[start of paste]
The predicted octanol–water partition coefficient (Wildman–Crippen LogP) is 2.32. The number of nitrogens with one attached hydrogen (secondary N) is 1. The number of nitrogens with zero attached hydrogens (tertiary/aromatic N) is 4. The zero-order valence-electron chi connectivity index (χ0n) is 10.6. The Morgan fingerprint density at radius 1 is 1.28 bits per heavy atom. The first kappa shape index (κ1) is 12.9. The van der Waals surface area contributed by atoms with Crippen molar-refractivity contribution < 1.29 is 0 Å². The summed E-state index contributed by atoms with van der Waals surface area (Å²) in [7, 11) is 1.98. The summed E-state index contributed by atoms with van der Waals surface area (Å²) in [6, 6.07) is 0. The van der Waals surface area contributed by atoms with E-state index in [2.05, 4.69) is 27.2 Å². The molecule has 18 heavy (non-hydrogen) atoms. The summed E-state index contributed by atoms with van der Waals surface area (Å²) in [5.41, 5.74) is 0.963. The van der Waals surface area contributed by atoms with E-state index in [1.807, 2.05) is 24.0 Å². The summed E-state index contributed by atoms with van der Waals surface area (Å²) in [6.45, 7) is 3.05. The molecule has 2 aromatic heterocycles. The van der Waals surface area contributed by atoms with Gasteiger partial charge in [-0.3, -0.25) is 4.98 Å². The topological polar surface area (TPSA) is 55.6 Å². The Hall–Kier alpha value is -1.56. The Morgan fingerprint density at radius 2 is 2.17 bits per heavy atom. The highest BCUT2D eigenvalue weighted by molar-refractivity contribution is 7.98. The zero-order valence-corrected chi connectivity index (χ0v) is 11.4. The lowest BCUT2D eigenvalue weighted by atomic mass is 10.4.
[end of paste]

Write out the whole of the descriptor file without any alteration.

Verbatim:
The predicted octanol–water partition coefficient (Wildman–Crippen LogP) is 2.32. The number of nitrogens with one attached hydrogen (secondary N) is 1. The number of nitrogens with zero attached hydrogens (tertiary/aromatic N) is 4. The zero-order valence-electron chi connectivity index (χ0n) is 10.6. The Morgan fingerprint density at radius 1 is 1.28 bits per heavy atom. The first kappa shape index (κ1) is 12.9. The van der Waals surface area contributed by atoms with Crippen molar-refractivity contribution < 1.29 is 0 Å². The summed E-state index contributed by atoms with van der Waals surface area (Å²) in [7, 11) is 1.98. The summed E-state index contributed by atoms with van der Waals surface area (Å²) in [6, 6.07) is 0. The van der Waals surface area contributed by atoms with E-state index in [2.05, 4.69) is 27.2 Å². The molecule has 18 heavy (non-hydrogen) atoms. The summed E-state index contributed by atoms with van der Waals surface area (Å²) in [5.41, 5.74) is 0.963. The van der Waals surface area contributed by atoms with E-state index in [1.807, 2.05) is 24.0 Å². The summed E-state index contributed by atoms with van der Waals surface area (Å²) in [6.45, 7) is 3.05. The molecule has 2 aromatic heterocycles. The van der Waals surface area contributed by atoms with Gasteiger partial charge in [-0.3, -0.25) is 4.98 Å². The topological polar surface area (TPSA) is 55.6 Å². The Hall–Kier alpha value is -1.56. The Morgan fingerprint density at radius 2 is 2.17 bits per heavy atom. The highest BCUT2D eigenvalue weighted by molar-refractivity contribution is 7.98. The zero-order valence-corrected chi connectivity index (χ0v) is 11.4. The lowest BCUT2D eigenvalue weighted by atomic mass is 10.4.